Why are we in this pursuit alone to expect knowledge without inquiry, and success without endeavour?

The whole analogy of nature inculcates a different lesson; and our own judgments in matters of temporal interest and worldly policy confirm the truth of her suggestions.

Bountiful as is the hand of Providence, its gifts are not so bestowed as to seduce us into indolence; but to rouse us to exertion.

No one expects to attain to the height of learning, or arts, or power, or wealth, or military glory, without vigorous resolution, and strenuous diligence, and steady perseverance. Yet we expect to be Christians without labour, study, or inquiry.

This is the more preposterous, because Christianity, being a revelation from God, and not the invention of man, discovering to us new relations, with their correspondent duties; containing also doctrines, motives, and precepts, peculiar to itself; we cannot reasonably expect to become proficients in it by the accidental intercourses of life, as one might learn insensibly the maxims of worldly policy, or a scheme of mere morals.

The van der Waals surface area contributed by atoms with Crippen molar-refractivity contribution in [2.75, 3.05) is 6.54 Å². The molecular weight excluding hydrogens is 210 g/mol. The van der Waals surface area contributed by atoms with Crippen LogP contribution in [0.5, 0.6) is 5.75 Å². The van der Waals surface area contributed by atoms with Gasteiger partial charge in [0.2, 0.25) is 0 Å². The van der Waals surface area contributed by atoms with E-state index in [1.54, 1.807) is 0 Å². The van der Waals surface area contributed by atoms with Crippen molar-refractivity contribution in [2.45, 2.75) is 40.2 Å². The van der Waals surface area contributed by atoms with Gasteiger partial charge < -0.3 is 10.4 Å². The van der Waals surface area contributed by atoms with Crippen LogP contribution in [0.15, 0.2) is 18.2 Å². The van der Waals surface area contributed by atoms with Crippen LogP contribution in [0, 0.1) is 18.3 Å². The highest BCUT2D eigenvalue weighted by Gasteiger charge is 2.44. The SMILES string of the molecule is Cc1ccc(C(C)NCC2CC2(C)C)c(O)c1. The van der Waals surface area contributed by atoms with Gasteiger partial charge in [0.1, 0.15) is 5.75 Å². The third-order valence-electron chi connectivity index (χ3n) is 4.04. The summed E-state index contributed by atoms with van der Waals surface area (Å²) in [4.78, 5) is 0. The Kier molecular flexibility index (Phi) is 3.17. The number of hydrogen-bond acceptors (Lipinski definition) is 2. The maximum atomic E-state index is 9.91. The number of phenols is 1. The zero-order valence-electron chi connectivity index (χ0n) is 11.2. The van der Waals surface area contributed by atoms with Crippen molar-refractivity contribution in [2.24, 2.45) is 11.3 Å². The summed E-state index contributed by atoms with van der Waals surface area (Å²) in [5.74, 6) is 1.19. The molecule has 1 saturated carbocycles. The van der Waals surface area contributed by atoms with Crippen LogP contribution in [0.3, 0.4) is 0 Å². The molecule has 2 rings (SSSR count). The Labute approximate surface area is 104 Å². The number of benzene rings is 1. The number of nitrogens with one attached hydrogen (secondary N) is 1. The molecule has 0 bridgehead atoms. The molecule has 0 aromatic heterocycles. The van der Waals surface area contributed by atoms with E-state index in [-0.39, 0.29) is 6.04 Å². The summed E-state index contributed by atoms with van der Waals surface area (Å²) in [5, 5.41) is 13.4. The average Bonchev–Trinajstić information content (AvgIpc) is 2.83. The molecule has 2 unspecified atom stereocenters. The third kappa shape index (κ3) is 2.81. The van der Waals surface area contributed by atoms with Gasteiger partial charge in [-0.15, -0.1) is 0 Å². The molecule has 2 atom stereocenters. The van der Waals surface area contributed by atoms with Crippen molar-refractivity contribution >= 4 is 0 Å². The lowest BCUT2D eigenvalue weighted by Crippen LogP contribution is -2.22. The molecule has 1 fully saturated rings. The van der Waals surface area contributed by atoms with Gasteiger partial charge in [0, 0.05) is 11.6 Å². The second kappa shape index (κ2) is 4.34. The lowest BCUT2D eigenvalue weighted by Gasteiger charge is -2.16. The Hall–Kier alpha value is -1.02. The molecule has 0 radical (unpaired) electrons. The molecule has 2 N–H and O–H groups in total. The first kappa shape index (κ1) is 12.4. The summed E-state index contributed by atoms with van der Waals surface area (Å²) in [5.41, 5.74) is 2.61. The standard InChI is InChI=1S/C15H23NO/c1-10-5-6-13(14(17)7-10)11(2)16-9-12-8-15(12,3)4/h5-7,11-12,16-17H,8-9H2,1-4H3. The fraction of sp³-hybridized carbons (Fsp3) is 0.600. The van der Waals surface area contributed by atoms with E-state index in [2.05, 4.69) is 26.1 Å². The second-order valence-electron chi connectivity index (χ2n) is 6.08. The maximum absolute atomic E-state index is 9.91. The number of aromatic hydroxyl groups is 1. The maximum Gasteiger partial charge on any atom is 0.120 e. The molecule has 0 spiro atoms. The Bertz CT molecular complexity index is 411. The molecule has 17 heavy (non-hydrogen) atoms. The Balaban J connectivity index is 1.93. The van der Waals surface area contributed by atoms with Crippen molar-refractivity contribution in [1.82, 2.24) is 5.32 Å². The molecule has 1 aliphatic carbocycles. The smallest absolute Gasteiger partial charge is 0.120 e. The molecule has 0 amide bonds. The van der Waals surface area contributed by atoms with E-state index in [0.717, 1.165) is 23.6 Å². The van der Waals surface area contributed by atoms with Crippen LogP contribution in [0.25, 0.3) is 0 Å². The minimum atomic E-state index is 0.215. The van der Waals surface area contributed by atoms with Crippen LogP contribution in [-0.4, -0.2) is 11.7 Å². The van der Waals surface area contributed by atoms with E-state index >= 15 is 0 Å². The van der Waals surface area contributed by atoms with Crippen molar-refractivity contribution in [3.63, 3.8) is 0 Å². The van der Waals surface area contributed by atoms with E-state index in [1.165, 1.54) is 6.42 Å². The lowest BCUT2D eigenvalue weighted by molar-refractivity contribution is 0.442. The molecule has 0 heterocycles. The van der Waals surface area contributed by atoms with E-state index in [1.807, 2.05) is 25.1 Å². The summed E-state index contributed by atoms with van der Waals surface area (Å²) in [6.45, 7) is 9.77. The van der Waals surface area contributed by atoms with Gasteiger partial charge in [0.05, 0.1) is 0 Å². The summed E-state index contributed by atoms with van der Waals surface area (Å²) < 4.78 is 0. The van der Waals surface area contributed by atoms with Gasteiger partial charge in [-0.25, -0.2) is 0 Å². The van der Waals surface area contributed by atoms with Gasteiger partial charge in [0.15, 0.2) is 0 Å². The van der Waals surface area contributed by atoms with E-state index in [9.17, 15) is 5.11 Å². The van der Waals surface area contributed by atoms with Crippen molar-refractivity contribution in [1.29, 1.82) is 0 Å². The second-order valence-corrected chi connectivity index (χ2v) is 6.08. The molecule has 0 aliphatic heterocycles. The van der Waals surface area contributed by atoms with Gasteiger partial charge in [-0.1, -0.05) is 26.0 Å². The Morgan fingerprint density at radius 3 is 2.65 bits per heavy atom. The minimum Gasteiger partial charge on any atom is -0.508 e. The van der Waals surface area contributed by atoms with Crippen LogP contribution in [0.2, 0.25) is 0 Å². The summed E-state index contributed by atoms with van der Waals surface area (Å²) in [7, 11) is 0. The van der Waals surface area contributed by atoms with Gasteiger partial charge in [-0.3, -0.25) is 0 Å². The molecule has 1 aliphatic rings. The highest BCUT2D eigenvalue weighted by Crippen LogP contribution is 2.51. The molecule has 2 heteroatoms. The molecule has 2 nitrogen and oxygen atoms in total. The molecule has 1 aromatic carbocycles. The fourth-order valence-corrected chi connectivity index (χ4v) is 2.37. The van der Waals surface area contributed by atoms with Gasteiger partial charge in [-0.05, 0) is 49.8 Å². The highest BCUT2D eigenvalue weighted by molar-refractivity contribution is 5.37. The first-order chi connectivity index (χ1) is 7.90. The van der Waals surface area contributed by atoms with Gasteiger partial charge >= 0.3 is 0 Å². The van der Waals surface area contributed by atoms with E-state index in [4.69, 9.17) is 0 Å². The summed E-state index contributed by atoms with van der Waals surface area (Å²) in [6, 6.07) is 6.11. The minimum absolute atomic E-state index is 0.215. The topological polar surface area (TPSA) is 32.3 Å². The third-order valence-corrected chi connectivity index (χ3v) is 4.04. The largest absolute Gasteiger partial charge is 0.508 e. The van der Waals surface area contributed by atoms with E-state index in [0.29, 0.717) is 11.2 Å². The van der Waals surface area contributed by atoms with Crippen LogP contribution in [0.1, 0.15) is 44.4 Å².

—William Wilberforce
A Practical View of the Prevailing Religious System of Professed Christians (London: T. Cadell, 1830), 10.